We need concerted action that sees funders handing back power to these communities
Building a less violent society from community grassrootsPosted on 07 Dec in
Clinks is a proud member of the Monument Fellowship –founded to carry on the legacy of the Monument Trust in criminal justice when the trust closes. Working together the Fellowship’s members aim to engage a broad range of people on issues which require real thought if we’re to reduce the number of people going, and returning, to prison. We’ve chosen to do this by setting an annual question which we invite people to answer in a variety of ways including through contributions to a book, curated by a different Fellowship member each year.
I write this blog as this year’s curators The Centre for Justice Innovation prepare to launch the book answering the question “How can we be a less violent society?” An answer I’d offer to this question is “by allowing voluntary organisations, especially those which are community based and specialist in focus to flourish”.
I say this reflecting on three things:
- Evidence from US research
- Clinks’ belief in sector
- What we know about state of the sector and its challenges
In the United States of America Sharkey et al published research in 2017 that showed, tracking crime rates over a 20 year period, a positive correlation between the development and presence of non-profit organisations in local communities and the reduction in their violent crime rates.
The research points to the positive influence of informal social control in local communities where supportive organisations focussed on the wellbeing and safety of people in that community are present. “Drawing on a panel of 264 cities spanning more than 20 years, we estimate that every 10 additional organizations focusing on crime and community life in a city with 100,000 residents leads to a 9 percent reduction in the murder rate, a 6 percent reduction in the violent crime rate, and a 4 percent reduction in the property crime rate”. 
This is something we’ve an instinctive belief in at Clinks because we understand, usually from qualitative sources of evidence, the impact that charities and social enterprises have on the lives of the people they support and the communities in which they live. The criminal justice system disproportionately impacts the lives of people in poorer communities and people protected under the Equalities Act (2010). This is true both for victims of crime and those who find themselves on the other side of the dock. Organisations in the sector are often of and for these communities of place or interest. As such they have specialist understanding of their communities’ needs and appropriate responses to them. For example, 25% support women, 24% support young adults and 16% work to meet the needs of black, Asian and minority ethnic (BAME) people.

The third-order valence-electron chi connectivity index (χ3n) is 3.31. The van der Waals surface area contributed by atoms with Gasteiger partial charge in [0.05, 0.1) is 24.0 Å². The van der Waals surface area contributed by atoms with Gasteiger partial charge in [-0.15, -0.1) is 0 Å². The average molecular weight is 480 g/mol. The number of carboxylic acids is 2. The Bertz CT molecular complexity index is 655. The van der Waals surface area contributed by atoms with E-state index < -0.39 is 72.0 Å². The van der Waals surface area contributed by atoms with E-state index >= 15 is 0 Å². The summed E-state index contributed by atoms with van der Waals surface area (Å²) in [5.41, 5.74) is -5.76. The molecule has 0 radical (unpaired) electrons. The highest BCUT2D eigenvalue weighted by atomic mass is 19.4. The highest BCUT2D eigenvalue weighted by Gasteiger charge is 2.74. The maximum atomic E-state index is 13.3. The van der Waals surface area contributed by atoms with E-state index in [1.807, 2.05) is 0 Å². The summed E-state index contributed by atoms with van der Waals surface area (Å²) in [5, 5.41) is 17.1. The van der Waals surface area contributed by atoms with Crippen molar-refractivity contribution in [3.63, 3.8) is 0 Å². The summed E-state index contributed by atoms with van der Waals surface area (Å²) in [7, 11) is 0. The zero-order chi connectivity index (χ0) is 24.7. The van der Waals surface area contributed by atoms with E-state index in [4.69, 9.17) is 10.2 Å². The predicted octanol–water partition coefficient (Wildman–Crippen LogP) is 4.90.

Starkey’s research reinforces our belief that given the freedom and flexibility to design and deliver responses to need as they see fit these organisations can achieve remarkable outcomes that lead to inspirational change. But it brings into sharp relief some of the challenges facing the sector at this time because the very things that they need to do to support their communities and the people in them are under threat, primarily due to lack of funding.
We’ll publish our latest State of the sector research later this year with specific findings but in our analysis we’ve found a continuing pattern of the smallest and more specialist organisations facing real uncertainty. This throws into question their future ability to survive and thrive and provide the support that’s needed in their communities.
The English and Welsh voluntary sector is predominantly locally based with 47% of organisations delivering their services locally, compared to 35% regionally and 35% nationally.
English and Welsh criminal justice voluntary sector organisations are smaller than those in the wider voluntary sector. 25% of specialist criminal justice organisations have an income of less than £100k, compared to 12% of non-specialist criminal justice organisations; whilst 26% of specialist criminal justice organisations have an income of more than £1m, compared to 35% non-specialist criminal justice organisations.
Sources of funding are also important and impact on what organisations can do and how they work. Voluntary income, including grants, is essential for small, specialist criminal justice organisations to respond flexibly and innovatively to local need.